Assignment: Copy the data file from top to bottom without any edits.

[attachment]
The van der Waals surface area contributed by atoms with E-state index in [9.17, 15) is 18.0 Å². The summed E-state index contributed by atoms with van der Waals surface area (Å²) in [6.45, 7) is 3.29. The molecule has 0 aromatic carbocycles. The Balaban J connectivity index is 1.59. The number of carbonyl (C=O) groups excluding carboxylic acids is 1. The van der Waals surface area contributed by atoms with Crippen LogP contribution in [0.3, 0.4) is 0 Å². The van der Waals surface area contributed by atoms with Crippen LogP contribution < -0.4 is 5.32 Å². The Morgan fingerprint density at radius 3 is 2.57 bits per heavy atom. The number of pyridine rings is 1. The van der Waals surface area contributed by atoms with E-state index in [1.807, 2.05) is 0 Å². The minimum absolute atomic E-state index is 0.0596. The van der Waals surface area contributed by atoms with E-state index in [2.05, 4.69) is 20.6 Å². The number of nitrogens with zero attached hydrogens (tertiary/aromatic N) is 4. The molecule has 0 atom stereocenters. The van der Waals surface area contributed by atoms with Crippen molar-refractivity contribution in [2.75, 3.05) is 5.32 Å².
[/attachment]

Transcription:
The van der Waals surface area contributed by atoms with E-state index in [9.17, 15) is 18.0 Å². The summed E-state index contributed by atoms with van der Waals surface area (Å²) in [6.45, 7) is 3.29. The molecule has 0 aromatic carbocycles. The Balaban J connectivity index is 1.59. The number of carbonyl (C=O) groups excluding carboxylic acids is 1. The van der Waals surface area contributed by atoms with Crippen LogP contribution in [0.3, 0.4) is 0 Å². The van der Waals surface area contributed by atoms with Crippen LogP contribution < -0.4 is 5.32 Å². The Morgan fingerprint density at radius 3 is 2.57 bits per heavy atom. The number of pyridine rings is 1. The van der Waals surface area contributed by atoms with E-state index in [1.807, 2.05) is 0 Å². The minimum absolute atomic E-state index is 0.0596. The van der Waals surface area contributed by atoms with E-state index in [2.05, 4.69) is 20.6 Å². The number of nitrogens with zero attached hydrogens (tertiary/aromatic N) is 4. The molecule has 0 atom stereocenters. The van der Waals surface area contributed by atoms with Crippen molar-refractivity contribution in [2.75, 3.05) is 5.32 Å².